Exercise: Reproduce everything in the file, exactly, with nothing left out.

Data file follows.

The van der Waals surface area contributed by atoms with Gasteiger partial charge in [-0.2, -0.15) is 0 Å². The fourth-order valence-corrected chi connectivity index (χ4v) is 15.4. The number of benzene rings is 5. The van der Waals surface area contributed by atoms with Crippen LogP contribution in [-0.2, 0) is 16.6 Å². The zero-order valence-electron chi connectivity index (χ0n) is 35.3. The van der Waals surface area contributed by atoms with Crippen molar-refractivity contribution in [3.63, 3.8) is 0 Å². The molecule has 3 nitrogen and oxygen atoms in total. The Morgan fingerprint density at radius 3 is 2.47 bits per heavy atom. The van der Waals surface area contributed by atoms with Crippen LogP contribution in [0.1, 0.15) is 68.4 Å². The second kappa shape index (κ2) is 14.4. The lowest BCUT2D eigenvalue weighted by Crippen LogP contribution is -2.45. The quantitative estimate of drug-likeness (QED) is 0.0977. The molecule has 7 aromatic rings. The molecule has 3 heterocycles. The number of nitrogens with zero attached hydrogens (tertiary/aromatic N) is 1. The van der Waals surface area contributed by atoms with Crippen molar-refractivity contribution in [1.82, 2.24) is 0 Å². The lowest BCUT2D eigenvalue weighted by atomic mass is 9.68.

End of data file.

The van der Waals surface area contributed by atoms with Gasteiger partial charge in [-0.2, -0.15) is 0 Å². The fourth-order valence-corrected chi connectivity index (χ4v) is 15.4. The number of benzene rings is 5. The van der Waals surface area contributed by atoms with Crippen LogP contribution in [-0.2, 0) is 16.6 Å². The zero-order valence-electron chi connectivity index (χ0n) is 35.3. The van der Waals surface area contributed by atoms with Crippen molar-refractivity contribution in [3.63, 3.8) is 0 Å². The molecule has 3 nitrogen and oxygen atoms in total. The Morgan fingerprint density at radius 3 is 2.47 bits per heavy atom. The van der Waals surface area contributed by atoms with Crippen LogP contribution in [0.1, 0.15) is 68.4 Å². The second kappa shape index (κ2) is 14.4. The lowest BCUT2D eigenvalue weighted by Crippen LogP contribution is -2.45. The quantitative estimate of drug-likeness (QED) is 0.0977. The molecule has 7 aromatic rings. The molecule has 3 heterocycles. The number of nitrogens with zero attached hydrogens (tertiary/aromatic N) is 1. The van der Waals surface area contributed by atoms with Crippen molar-refractivity contribution in [1.82, 2.24) is 0 Å². The lowest BCUT2D eigenvalue weighted by atomic mass is 9.68.